CXM: How would you improve/change Junior development?
ST: I think that USAC does a good job overseeing the development of the top-level Juniors. The bigger issue is getting some of the younger and more entry-level Juniors into the sport. Cyclocross is a great entry point into bicycle racing. ’Cross has a less intimidating atmosphere and is more spectator friendly, making it an ideal sport for families and younger children. Parents can actually watch their kids do a lap. The key is getting kids in and keeping them interested. It would be great to see more events offering races for not just the standard junior categories, but also dedicated kids races for the 5-12 year olds.
CXM: How important is the Elite field versus the amateur fields, in terms of USAC attention and money
ST: Cyclocross in the US is very much a participatory sport. Promoters rely on the non-elite riders to help offset the expenses to run the event. The promoters also need the top-level riders to attract the fans and to draw in the non-elite racers. At this point the two need each other and USAC needs to acknowledge both equally.
CXM: Where should USAC stand on the subject of equal payouts?
ST: It wasn’t long ago that very few racers, men and women, were making any money at all racing ’cross in the US. We are much further along today than we were just a few years ago. We still need to do more. There is no question that we should have equal payouts to at least the top riders. I do feel that some of this is up to the promoter as we have witnessed at a host of races now offering equal payouts. If the promoter is financially able to or chooses to pay equally, that is their decision.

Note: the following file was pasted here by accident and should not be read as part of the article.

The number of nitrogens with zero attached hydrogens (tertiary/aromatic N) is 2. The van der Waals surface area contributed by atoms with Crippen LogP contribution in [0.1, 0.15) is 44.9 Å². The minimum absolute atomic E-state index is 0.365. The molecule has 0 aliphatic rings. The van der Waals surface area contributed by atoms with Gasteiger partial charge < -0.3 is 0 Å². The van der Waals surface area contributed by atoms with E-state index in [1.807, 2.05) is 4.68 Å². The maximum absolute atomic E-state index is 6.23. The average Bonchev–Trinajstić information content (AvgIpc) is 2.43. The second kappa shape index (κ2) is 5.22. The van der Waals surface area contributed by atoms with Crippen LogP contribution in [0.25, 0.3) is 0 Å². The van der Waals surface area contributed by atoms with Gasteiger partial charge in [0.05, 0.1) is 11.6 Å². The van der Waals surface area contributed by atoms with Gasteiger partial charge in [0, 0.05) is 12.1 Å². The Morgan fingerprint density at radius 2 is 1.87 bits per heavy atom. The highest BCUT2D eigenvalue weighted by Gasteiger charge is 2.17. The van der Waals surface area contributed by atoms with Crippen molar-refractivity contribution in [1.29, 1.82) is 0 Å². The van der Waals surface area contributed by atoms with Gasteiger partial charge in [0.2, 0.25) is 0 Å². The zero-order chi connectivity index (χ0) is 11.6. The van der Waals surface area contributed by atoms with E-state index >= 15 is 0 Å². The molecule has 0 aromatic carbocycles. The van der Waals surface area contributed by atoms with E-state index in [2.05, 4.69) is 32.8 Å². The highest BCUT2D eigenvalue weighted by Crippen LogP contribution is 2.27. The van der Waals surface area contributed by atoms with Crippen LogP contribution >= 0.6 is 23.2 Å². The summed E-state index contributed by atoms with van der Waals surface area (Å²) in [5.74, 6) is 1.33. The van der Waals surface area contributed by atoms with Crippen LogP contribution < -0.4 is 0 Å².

CXM: What should USAC be doing about the issue of unsanctioned events?
ST: USAC should take note of the “unsanctioned” race and perhaps learn from it. I don’t think they need to be overly coercive with such events, but rather try to work with those events. In some cases promoters avoid having a USAC sanctioned event because they may disagree with what that entails. USAC should try to work on making it more appealing to promoters as a way to encourage more sanctioned races. This sport is way too young and still growing to have this battle going on. That said if a there is a great event out there that is not sanctioned by USAC, there should be no reason that a rider can’t choose to race it.